Cleveland was hit hard this summer by news that the city's poverty rate had become the highest in the nation, and by word that the school district faced a $100 million deficit. Next week, district voters will decide whether to approve an 11.4 mill operating levy to soften the blow of the shortfall. Levy proponents place the economic future of Cleveland's impoverished citizens squarely on the promise of education, and say that without the new tax Cleveland's educational progress will grind to a halt. Opponents say city residents simply can't afford the $68 million annual price tag. ideastream's Cindi Deutschman-Ruiz reports.
Since he left office in 2001, Mike White has made few public appearances. But last week, Cleveland's three-term former mayor appeared at the East Side elementary school he attended as a child to announce his support for the school levy. It's no surprise White came out to support education. He has made it clear he's proud of his accomplishments with the Cleveland schools - making the move from an elected governing board to an appointed one, and leading the push to raise the money needed to refurbish and/or rebuild all of the district's schools. White says his experience in Cleveland's schools taught him to believe in himself, and he wants nothing less for today's students.
Michael White: I can tell you that at this very moment there are 72,000 children that have bigger dreams than I ever had, could do more than I ever done, and they ought to have the right to have their dreams, chase their dreams, and catch their dreams.
This is the first time since 1996 that the Cleveland school district has asked voters for a property tax hike in support of its operations. (The facilities bond issue championed by White passed in 2001.)
But Schools CEO Barbara Byrd-Bennett says the widespread cuts of services, programs, and teachers that were implemented in the wake of the district's $100 million deficit this past summer, are just a hint of what will happen without an additional infusion of cash. She says the consequences will be dire if Issue 112 is rejected.
Barbara Byrd-Bennett: We are such at the bone now. We are at the marrow of the bone actually. We would have to be very thoughtful. We are beginning that process to take to our board the recommendations of the next level of items that are most costly and that is the actual operations of buildings itself.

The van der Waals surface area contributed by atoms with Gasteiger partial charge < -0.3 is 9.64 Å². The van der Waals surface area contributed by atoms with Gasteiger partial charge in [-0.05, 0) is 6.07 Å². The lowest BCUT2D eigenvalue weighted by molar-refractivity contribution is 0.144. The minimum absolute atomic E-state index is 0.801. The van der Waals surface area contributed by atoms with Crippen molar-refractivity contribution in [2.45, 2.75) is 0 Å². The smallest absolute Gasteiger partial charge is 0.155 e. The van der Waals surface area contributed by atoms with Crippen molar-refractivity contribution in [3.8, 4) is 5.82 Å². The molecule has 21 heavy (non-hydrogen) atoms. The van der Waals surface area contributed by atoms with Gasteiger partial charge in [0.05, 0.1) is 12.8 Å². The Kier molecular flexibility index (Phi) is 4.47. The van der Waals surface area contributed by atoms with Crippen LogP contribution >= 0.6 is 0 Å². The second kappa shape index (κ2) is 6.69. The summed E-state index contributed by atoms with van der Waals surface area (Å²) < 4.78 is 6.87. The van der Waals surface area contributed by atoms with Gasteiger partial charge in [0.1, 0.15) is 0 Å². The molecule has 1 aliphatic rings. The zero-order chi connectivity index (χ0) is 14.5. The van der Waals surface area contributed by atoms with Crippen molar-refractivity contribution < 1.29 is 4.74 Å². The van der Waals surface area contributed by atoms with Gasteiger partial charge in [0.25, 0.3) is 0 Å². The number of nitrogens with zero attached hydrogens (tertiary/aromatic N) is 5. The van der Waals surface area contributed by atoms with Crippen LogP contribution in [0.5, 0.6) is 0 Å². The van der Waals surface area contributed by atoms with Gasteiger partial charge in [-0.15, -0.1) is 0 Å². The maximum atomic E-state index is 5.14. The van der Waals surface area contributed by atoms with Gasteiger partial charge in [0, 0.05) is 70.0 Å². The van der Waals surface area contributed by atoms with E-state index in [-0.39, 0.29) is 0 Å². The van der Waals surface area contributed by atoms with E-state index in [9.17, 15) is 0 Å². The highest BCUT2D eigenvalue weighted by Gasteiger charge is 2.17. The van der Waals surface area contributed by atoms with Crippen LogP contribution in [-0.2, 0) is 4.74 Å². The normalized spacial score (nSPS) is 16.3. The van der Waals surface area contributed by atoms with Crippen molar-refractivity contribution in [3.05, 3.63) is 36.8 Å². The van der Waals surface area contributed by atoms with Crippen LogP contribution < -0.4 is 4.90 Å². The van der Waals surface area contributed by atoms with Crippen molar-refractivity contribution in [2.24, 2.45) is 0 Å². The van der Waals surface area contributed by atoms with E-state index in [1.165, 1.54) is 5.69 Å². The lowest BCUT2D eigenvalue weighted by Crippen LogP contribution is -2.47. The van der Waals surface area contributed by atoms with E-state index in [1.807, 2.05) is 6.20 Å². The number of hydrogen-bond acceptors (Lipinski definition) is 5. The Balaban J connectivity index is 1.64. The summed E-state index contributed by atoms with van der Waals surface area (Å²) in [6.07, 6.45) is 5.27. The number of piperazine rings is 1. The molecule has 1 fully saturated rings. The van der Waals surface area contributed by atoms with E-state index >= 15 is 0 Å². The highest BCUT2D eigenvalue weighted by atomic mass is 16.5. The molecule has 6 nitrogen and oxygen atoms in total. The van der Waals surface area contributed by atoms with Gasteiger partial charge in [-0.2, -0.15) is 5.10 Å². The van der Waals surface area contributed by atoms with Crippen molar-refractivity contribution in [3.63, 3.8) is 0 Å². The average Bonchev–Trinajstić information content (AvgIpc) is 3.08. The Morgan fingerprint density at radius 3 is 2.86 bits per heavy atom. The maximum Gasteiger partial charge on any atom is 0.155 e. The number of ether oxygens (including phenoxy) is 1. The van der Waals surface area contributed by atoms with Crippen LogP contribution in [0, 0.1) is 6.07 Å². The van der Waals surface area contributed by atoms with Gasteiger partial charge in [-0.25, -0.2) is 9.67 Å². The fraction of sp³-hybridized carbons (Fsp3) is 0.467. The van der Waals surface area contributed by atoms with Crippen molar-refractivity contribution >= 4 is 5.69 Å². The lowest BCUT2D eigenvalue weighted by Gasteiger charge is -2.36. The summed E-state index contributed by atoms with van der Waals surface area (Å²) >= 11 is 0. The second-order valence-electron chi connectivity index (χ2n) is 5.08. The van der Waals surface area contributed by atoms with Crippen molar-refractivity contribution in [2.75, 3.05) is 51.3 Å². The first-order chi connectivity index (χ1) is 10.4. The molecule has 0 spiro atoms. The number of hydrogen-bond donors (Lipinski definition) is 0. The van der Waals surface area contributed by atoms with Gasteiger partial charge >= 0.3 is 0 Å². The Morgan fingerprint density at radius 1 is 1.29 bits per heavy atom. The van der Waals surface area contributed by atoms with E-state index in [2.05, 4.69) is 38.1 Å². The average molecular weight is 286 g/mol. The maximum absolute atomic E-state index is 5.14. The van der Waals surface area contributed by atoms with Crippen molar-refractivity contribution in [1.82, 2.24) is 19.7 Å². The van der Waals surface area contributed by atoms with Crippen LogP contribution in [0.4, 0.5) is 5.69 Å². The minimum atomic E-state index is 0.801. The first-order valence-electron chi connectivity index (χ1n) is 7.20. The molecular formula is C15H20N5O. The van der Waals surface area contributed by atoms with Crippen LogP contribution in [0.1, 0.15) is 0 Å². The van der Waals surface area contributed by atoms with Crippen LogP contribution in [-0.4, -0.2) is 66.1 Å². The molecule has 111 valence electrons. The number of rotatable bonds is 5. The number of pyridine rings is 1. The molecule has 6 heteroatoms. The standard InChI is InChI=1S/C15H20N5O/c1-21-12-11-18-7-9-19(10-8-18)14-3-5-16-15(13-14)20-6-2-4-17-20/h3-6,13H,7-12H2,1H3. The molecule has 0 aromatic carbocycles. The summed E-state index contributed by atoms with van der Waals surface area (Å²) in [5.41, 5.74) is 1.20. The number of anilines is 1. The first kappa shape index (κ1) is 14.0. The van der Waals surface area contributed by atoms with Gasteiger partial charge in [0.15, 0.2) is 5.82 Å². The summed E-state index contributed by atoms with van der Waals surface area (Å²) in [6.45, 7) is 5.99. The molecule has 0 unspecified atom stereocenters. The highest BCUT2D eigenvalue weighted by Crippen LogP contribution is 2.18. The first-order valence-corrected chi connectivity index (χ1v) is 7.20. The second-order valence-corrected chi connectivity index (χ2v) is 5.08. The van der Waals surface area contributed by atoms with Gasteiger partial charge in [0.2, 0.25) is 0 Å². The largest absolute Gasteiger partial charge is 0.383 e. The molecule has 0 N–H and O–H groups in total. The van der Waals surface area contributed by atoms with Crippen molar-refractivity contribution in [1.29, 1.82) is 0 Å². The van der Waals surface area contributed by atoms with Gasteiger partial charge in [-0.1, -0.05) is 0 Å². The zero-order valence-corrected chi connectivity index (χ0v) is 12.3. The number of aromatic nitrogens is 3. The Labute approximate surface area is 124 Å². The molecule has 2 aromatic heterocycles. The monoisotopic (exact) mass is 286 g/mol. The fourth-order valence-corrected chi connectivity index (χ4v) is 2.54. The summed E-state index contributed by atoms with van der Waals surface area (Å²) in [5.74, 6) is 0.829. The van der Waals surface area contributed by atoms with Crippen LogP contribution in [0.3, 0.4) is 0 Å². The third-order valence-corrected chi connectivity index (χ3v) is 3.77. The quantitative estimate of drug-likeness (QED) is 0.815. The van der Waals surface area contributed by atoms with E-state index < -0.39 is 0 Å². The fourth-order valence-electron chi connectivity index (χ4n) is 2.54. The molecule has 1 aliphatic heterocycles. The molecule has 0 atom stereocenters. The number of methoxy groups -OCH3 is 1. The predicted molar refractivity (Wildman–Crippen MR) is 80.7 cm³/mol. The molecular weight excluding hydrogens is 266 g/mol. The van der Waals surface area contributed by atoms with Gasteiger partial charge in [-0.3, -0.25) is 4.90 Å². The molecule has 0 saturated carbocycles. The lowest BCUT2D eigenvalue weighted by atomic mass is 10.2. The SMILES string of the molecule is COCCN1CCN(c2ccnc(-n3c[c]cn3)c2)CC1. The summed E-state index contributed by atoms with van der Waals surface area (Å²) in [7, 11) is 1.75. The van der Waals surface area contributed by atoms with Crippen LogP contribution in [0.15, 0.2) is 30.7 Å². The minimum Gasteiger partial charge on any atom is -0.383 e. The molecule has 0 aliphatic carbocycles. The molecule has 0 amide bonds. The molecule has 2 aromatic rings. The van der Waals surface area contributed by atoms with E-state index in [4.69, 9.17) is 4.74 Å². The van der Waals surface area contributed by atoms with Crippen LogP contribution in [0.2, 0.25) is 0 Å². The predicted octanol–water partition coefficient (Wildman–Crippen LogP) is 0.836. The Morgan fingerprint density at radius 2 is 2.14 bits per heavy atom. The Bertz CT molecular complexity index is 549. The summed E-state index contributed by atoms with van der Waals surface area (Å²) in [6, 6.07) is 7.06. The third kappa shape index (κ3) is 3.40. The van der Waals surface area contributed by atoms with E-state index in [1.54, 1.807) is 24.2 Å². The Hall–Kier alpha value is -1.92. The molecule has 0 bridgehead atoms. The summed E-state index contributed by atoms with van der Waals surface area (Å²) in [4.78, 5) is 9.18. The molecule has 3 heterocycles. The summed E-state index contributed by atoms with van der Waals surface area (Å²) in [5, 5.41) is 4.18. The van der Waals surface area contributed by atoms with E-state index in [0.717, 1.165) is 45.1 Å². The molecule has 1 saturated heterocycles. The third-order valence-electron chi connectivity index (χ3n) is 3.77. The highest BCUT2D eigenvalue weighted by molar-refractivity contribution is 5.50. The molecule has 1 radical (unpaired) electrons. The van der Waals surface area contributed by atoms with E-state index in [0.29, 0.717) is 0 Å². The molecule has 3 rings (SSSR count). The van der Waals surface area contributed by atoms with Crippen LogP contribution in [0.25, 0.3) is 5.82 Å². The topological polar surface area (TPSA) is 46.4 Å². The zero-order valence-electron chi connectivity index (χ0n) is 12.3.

Last week, the district released its plans for how to use proceeds from the levy, if it passes. Broad goals for the additional $68 million per year include buying textbooks and bringing back some teachers and programs. Also on the list, avoiding further staffing cuts and school closures.
The levy has garnered broad-based support from city officials, business groups, educators, and community organizations. But opponents claim that a silent majority of people across the city see this as one levy too many. Tverner Collier is the immediate past president of the Lee-Harvard Community Association, which voted overwhelmingly to oppose the levy. He says city homeowners are tapped out.
Tverner Collier: Enough is enough; we can't afford anymore. An old lady called me last night, she said, Mr. Collier. I can't pay anymore. Well, just like that lady said that, there's a lot of people saying the same thing, and it's across the city.
Jim Knight, current president of the Lee-Harvard Community Association, says it's not just that people are unwilling to pay. Many, particularly seniors, are unable to do so.
Jim Knight: We have some folks in this community, the Lee Harvard community, that's eating cat food. They may have their home paid for, may drive a decent car and dress okay, but they're trying to make ends meet.
Knight says it's time for the state legislature to fix the education funding formula, as the Ohio Supreme Court has directed it to do. Councilman Joe Jones, whose Ward encompasses the Lee-Harvard area, says his phone has been ringing off the hook with residents saying much the same thing.
Joe Jones: People are tired. They want to see some light at the end of the tunnel, and the only way you see some light at the end of the tunnel is by doing something downstate.
Supporters of the school levy don't dispute this. Lead organizer Arnold Pinkney says after passing the levy, the next step is to turn to Columbus for a real solution. But he says Cleveland schools need help now. And the kids, he says, should always be top priority.
Arnold Pinkney: Somebody 50 years ago paid for my education. So I don't care where I am in life, I can't see myself turning my back on children who need a chance to get an education, and some training, so they can make something of their life.
Mayor Jane Campbell and other levy supporters say improvements in the schools - higher test scores, attendance, and graduation rates - are evidence the district is moving in the right direction. She says the only way to continue those improvements is to pass Issue 112. And, she says, the district and its teachers have already done their part.
Jane Campbell: We've cut $30 million in administrative expenses. By agreeing through negotiations to change their health care package, every employee of the Cleveland Municipal School System contributed $10 million toward closing the gap.
Levy organizer Arnold Pinkney has been through a number of school funding campaigns and says what makes this one different is that some residents will really struggle to pay the bill. He says he can understand why some seniors are hesitant. But:
Arnold Pinkney: What I say to them is they have to vote their heart and their conscience. I certainly cannot hold it against them because when you have to make the choice about whether you're going to eat or get medical attention, that's a hard choice to make. But, it's not the children's fault.
Cindi Deutschman-Ruiz, 90.3.